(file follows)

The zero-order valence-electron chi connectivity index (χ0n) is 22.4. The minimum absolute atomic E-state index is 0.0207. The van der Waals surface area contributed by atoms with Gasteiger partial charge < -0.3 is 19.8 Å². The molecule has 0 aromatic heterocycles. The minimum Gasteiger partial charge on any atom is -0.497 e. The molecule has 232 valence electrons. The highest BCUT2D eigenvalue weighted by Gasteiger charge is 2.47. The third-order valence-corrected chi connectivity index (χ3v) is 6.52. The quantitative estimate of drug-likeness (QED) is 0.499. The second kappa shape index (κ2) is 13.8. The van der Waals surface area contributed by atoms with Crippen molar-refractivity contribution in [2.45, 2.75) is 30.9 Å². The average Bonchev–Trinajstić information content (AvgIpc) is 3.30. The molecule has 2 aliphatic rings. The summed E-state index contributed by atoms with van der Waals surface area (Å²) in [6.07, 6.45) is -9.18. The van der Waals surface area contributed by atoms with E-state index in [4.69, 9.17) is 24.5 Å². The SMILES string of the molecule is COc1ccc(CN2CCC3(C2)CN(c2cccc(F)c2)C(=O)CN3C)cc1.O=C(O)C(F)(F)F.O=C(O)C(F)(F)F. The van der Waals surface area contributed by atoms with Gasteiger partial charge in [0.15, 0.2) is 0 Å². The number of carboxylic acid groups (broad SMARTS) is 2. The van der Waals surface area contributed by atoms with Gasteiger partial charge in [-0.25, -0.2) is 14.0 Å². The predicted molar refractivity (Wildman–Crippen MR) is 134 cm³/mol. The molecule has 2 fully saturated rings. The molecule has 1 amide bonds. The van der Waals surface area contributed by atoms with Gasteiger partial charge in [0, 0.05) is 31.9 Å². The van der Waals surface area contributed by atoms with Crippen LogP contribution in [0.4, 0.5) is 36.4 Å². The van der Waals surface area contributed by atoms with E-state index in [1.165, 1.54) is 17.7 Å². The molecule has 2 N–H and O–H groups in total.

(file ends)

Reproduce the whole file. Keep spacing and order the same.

The zero-order valence-electron chi connectivity index (χ0n) is 22.4. The minimum absolute atomic E-state index is 0.0207. The van der Waals surface area contributed by atoms with Gasteiger partial charge < -0.3 is 19.8 Å². The molecule has 0 aromatic heterocycles. The minimum Gasteiger partial charge on any atom is -0.497 e. The molecule has 232 valence electrons. The highest BCUT2D eigenvalue weighted by Gasteiger charge is 2.47. The third-order valence-corrected chi connectivity index (χ3v) is 6.52. The quantitative estimate of drug-likeness (QED) is 0.499. The second kappa shape index (κ2) is 13.8. The van der Waals surface area contributed by atoms with Crippen molar-refractivity contribution in [2.45, 2.75) is 30.9 Å². The average Bonchev–Trinajstić information content (AvgIpc) is 3.30. The molecule has 2 aliphatic rings. The summed E-state index contributed by atoms with van der Waals surface area (Å²) in [6.07, 6.45) is -9.18. The van der Waals surface area contributed by atoms with E-state index in [4.69, 9.17) is 24.5 Å². The SMILES string of the molecule is COc1ccc(CN2CCC3(C2)CN(c2cccc(F)c2)C(=O)CN3C)cc1.O=C(O)C(F)(F)F.O=C(O)C(F)(F)F. The van der Waals surface area contributed by atoms with Gasteiger partial charge in [0.15, 0.2) is 0 Å². The number of carboxylic acid groups (broad SMARTS) is 2. The van der Waals surface area contributed by atoms with Gasteiger partial charge in [-0.25, -0.2) is 14.0 Å². The predicted molar refractivity (Wildman–Crippen MR) is 134 cm³/mol. The molecule has 2 fully saturated rings. The molecule has 1 amide bonds. The van der Waals surface area contributed by atoms with Gasteiger partial charge in [0, 0.05) is 31.9 Å². The van der Waals surface area contributed by atoms with Crippen LogP contribution in [0.4, 0.5) is 36.4 Å². The van der Waals surface area contributed by atoms with E-state index in [1.165, 1.54) is 17.7 Å². The molecule has 2 N–H and O–H groups in total.